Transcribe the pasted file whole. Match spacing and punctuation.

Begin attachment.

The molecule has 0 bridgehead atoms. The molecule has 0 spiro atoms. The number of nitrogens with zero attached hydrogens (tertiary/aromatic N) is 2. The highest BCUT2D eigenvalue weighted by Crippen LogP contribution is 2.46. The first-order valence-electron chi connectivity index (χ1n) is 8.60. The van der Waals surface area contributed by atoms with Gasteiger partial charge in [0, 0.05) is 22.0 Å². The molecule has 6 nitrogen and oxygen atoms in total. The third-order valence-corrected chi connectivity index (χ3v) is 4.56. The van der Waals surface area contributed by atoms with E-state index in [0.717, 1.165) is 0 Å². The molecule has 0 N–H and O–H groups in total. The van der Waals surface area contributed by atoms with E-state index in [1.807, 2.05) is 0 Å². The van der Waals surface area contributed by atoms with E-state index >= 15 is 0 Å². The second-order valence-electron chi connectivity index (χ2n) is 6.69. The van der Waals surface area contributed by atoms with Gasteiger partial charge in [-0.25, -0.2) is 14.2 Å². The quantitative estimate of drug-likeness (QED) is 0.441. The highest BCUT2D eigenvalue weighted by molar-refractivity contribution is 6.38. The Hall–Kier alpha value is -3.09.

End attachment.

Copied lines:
The molecule has 0 bridgehead atoms. The molecule has 0 spiro atoms. The number of nitrogens with zero attached hydrogens (tertiary/aromatic N) is 2. The highest BCUT2D eigenvalue weighted by Crippen LogP contribution is 2.46. The first-order valence-electron chi connectivity index (χ1n) is 8.60. The van der Waals surface area contributed by atoms with Gasteiger partial charge in [0, 0.05) is 22.0 Å². The molecule has 6 nitrogen and oxygen atoms in total. The third-order valence-corrected chi connectivity index (χ3v) is 4.56. The van der Waals surface area contributed by atoms with E-state index in [0.717, 1.165) is 0 Å². The molecule has 0 N–H and O–H groups in total. The van der Waals surface area contributed by atoms with E-state index in [1.807, 2.05) is 0 Å². The van der Waals surface area contributed by atoms with E-state index >= 15 is 0 Å². The second-order valence-electron chi connectivity index (χ2n) is 6.69. The van der Waals surface area contributed by atoms with Gasteiger partial charge in [-0.25, -0.2) is 14.2 Å². The quantitative estimate of drug-likeness (QED) is 0.441. The highest BCUT2D eigenvalue weighted by molar-refractivity contribution is 6.38. The Hall–Kier alpha value is -3.09.